Researchers at UH Mānoa's Hawaii Institute of Marine Biology (HIMB) found that these large pollution sources are not only increasing genetic differentiation between populations but also decreasing the genetic diversity of populations closest to them. In short, human beings are directly affecting the ecological and evolutionary trajectory of a species that is relatively free of any direct human impacts.
Rapidly growing human populations near the ocean have massively altered coastal water ecosystems. One of the most extensive human stressors is the discharge of chemicals and pollutants into the ocean.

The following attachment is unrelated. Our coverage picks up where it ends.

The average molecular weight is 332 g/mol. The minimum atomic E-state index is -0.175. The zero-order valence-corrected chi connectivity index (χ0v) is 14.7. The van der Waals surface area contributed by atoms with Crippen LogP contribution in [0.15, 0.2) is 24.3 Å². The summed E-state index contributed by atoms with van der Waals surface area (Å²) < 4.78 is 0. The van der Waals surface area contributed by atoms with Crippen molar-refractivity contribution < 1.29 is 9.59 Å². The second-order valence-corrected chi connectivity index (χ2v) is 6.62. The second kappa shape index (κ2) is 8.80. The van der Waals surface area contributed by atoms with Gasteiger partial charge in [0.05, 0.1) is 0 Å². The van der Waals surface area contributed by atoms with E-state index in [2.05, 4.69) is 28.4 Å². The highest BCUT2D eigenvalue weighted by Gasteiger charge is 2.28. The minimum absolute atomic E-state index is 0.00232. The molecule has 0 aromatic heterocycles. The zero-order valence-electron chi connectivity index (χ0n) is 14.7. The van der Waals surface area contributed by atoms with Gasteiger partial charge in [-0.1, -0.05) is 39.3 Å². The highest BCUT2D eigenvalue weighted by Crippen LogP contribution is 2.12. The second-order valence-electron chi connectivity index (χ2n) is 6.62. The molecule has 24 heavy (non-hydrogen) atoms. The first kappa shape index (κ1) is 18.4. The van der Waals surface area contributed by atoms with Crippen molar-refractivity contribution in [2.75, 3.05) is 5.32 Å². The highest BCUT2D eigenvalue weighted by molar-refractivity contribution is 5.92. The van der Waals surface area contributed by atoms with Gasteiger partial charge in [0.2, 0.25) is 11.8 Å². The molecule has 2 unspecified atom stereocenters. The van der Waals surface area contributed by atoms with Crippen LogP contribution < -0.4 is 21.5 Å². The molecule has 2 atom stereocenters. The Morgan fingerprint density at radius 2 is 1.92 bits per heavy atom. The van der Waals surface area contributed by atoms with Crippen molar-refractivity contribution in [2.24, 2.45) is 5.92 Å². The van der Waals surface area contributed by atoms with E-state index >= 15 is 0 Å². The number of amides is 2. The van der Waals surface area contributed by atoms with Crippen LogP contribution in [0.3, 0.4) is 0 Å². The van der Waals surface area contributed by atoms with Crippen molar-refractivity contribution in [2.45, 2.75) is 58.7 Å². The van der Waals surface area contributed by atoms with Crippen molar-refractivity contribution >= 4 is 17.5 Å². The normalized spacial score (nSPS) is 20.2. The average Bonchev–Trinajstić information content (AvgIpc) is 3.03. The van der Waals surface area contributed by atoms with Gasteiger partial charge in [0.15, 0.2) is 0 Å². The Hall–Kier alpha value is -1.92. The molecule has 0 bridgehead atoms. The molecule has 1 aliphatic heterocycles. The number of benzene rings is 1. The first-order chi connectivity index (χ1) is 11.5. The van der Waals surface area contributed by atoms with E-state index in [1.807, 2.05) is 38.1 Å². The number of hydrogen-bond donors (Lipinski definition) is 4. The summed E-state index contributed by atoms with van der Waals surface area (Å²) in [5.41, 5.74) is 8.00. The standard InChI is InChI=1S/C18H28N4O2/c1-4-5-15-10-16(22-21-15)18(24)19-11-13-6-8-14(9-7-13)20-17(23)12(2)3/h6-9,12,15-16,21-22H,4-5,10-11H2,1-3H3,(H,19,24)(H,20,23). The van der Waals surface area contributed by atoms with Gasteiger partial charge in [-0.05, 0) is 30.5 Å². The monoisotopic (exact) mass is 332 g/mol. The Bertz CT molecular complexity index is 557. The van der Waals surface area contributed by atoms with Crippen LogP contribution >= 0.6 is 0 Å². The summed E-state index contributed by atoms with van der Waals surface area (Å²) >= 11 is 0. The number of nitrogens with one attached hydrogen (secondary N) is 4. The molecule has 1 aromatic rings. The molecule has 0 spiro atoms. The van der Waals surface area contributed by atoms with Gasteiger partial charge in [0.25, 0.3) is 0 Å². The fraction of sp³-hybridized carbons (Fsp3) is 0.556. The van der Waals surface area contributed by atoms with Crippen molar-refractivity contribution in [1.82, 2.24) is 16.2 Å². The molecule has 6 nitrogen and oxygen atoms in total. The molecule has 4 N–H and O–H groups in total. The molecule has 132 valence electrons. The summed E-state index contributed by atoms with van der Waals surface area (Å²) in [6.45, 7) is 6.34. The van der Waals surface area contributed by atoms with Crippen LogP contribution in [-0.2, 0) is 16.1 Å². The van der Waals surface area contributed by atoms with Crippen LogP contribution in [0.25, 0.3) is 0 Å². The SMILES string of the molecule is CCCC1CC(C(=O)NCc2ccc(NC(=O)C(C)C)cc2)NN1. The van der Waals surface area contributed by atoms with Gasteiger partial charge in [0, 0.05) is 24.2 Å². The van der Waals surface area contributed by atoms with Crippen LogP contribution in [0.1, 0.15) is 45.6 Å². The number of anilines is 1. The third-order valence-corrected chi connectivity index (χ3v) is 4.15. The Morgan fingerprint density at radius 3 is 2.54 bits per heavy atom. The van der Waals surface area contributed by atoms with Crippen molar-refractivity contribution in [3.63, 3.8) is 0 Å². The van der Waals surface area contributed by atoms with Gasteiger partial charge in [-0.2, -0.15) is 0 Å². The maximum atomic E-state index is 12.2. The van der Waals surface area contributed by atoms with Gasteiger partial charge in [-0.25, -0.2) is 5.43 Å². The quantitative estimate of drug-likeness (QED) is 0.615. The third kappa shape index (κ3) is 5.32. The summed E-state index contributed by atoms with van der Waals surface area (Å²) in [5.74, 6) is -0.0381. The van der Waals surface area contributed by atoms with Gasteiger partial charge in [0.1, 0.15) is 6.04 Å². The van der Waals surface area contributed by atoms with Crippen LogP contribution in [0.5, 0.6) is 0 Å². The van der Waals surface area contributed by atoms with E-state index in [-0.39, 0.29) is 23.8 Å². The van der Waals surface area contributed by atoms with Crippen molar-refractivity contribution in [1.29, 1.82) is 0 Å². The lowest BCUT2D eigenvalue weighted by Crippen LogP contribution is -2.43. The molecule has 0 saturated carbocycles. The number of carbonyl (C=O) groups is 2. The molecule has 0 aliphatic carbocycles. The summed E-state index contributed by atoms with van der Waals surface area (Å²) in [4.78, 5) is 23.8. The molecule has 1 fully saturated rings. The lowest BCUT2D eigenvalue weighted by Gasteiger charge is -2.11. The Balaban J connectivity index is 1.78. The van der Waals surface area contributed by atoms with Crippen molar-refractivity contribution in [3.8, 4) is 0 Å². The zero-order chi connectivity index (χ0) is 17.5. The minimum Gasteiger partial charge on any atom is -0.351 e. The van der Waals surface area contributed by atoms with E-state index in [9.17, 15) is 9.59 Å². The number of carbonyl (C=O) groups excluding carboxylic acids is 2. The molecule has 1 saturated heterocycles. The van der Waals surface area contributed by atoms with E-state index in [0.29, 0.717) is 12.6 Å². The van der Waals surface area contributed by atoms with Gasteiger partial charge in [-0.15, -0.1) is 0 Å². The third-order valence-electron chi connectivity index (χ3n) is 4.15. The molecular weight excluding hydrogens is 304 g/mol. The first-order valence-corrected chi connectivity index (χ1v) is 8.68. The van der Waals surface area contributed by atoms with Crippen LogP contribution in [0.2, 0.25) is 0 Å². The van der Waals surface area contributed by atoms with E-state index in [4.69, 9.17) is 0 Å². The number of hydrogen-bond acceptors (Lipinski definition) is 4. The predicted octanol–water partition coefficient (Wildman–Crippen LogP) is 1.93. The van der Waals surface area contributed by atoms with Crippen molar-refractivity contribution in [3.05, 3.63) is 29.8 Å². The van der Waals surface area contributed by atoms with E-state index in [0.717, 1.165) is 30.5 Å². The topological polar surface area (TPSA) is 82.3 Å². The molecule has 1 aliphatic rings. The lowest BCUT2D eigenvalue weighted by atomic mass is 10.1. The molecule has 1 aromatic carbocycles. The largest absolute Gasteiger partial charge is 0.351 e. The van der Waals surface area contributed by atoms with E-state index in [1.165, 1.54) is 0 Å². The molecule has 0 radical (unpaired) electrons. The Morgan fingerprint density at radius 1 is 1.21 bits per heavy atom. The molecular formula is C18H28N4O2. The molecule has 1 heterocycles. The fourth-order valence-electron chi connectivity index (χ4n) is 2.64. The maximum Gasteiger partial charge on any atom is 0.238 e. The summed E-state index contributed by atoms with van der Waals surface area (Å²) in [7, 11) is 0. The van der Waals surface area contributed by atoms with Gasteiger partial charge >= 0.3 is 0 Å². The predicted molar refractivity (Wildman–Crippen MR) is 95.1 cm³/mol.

These discharges transport large loads of known and unknown contaminants including heavy metals, chlorinated hydrocarbons, petroleum hydrocarbons, nutrients, and bacteria, that have shown to be toxic to marine life, including both adult and larval (early development) stages.
Most marine organisms such as sea stars (starfish) do not move among locations as adults; instead juveniles swim in the plankton before settling onto the sea floor and growing into a sedentary adult.
Pollution alters genetics
Researchers at UH Mānoa's Hawaiʻi Institute of Marine Biology (HIMB) examined the genetic structure of a common, non-harvested sea star to test whether the largest sewage discharge and urban runoff sources were affecting the genetic structure of this species
They found that these large pollution sources are not only increasing genetic differentiation between populations (presumably by limiting the dispersal of larvae between them) but also decreasing the genetic diversity of populations closest to them.
$$ X^3 $$